Yet another part of me still forcefully rejects this possibility, however, and maintains that I should be able to keep the faith with the core concept of freedom of expression, regardless of personal cost. This is the part of me that insists we must examine this petition using certain standards that call for the application of cold neutrality.
For instance, do Mocha’s writings present some sort of clear and present danger to persons and society as a whole? This is particularly relevant considering the ease with which social media attacks can be side-stepped. As many have pointed out, one need simply to learn to ignore comments. After all, the freedom of speech does not include a guarantee against contrary opinions. Comments sections can be turned off, twitter trolls can be blocked, and so on. There is no shortage of filters that can be availed of.
However, some have also raised the possibility of some deranged faithful who might suddenly decide that it isn’t enough to rant online, that knives need blooding and bullets need to find soft flesh. This does pose a threat to safety and will adversely impact one’s ability to express one’s self freely. Unfortunately, the argument can also be made that this is an inchoate concern which cannot be allowed to dictate policy. That it isn’t wrong either.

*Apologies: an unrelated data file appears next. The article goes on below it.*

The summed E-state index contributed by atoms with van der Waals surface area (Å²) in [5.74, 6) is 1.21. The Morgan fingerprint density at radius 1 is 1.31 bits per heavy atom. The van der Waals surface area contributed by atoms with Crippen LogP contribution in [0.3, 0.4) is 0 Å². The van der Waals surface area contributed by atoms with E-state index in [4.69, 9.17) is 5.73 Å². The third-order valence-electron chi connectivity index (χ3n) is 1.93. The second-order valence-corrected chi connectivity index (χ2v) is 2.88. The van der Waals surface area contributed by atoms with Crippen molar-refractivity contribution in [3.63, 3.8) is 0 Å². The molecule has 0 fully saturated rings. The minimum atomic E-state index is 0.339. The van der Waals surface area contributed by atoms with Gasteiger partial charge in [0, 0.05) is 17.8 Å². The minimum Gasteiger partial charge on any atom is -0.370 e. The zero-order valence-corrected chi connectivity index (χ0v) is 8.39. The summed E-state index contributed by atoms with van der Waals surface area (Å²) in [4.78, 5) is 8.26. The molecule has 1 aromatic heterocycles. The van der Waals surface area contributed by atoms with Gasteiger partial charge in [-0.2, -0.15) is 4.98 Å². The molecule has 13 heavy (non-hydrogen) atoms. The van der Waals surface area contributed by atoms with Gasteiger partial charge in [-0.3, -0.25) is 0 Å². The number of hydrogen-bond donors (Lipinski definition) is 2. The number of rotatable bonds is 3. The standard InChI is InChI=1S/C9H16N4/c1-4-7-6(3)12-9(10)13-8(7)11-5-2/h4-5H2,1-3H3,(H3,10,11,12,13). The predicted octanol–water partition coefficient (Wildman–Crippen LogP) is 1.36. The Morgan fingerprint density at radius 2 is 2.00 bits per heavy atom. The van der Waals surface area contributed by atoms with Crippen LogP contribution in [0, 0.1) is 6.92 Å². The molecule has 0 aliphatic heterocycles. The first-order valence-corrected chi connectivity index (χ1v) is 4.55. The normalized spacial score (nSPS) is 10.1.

And then there is the argument that, even if Mocha’s Facebook blog is indeed shut down, what will prevent her from starting up another blog, on another platform? This speaks to the ability of the proposed solution to adequately solve the problem. Clearly, it cannot.
Compromises and Concessions
No, this is not an issue easily resolved. Inevitably, coming down on one side or another will require compromises to be made – either to principle or to psychological comfort, both of which are ultimately essential determinants of how we move forward.
I apologize for this inconclusive end to a very long post, but at this critical juncture, we cannot afford to see the world only in stark black or blinding white. Without a doubt, Mocha has opened a fault line, and the ramifications of this issue are simply too far reaching for such unequivocal-ness and simplistic affirmations of freedom of speech … for now at least.
If anything, I would caution careful deliberation. And perhaps a good night’s sleep.
PS. This debate demolishes all doubt as to Mocha’s relevance. So, maybe now all you slut shaming doofuses can just pack up and quit, aight?